Some people , usually young girl can suffer from anorexia and can starved themselves, purly because they would like to look like as models and celebrities in magazines or television. “Anorexia Nervosa in particular has been on the increase over the past two decades, and research has indicated that in North-America girls as young as nine years suffer from this condition. ” (Orbach, 1994) Another reason for anorexia can represent a deeper issue in one’s life; for example a person can feel that their world is falling apart and they lost control over their own lives. (e. g. they lost their jobs and at the same time their partner left them) In that case, they can feel that the only aspect in their life that can give them control is their own body and they start to control their own food intake, so that they can feel in control again, which will reduce their feeling of being failed. It has to be noted that overeating, which leads to obesity, is another type of eating disorder and it can be called “emotional eating” as well. That means that the person is overeating whenever she/he is unhappy and it leads to gaining weight, which will make them even more frustrated and can lead to more food binging.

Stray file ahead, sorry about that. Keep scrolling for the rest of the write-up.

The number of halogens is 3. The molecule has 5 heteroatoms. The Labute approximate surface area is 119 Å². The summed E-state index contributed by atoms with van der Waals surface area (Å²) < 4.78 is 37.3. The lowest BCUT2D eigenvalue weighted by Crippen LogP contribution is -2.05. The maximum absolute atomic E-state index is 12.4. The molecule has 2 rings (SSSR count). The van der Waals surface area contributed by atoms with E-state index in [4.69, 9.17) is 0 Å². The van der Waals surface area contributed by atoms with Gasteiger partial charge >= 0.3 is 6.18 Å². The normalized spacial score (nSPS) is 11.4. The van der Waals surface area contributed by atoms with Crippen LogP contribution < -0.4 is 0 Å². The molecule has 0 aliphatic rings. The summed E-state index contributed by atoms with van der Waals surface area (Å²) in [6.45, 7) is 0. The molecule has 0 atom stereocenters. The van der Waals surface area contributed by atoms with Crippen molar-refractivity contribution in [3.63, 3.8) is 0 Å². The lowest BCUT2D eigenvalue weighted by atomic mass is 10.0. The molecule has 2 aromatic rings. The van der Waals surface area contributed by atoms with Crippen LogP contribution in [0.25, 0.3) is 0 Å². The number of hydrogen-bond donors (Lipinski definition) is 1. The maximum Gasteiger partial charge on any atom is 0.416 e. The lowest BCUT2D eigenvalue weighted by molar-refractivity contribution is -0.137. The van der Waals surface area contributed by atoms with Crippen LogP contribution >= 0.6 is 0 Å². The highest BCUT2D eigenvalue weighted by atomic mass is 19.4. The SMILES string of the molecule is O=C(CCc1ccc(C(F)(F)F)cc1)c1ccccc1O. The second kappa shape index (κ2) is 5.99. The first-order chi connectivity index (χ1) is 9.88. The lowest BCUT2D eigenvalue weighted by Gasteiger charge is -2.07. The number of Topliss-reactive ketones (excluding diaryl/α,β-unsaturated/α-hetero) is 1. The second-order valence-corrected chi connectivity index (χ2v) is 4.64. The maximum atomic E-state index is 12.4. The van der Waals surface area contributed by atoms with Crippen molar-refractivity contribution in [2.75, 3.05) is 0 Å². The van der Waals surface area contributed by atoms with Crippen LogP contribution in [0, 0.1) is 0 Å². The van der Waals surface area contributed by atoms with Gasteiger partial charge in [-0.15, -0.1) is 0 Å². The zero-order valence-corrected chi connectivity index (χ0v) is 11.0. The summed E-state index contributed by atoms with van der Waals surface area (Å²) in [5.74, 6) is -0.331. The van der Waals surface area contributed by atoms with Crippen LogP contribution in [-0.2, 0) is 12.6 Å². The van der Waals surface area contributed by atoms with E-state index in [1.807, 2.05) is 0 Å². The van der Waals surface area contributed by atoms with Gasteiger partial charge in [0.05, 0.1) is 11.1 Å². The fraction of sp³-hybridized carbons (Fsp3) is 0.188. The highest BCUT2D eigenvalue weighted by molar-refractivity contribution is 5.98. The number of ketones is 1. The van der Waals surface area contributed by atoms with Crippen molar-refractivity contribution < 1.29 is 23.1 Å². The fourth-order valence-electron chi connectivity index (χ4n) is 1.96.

In that case the Therapist aims to break this vicious cycle and perhaps to change the relationship between the client and the food. In any type of eating disorder the most important task of the counsellor is, to explore and identify the cause of the eating disorder and the relationship between the client and the food, in order to enable the negative behaviour pattern, which can be often a long process. Bereavement is an experience that everyone have at some point of their lives and it is a common reason as well to turn to a counsellor.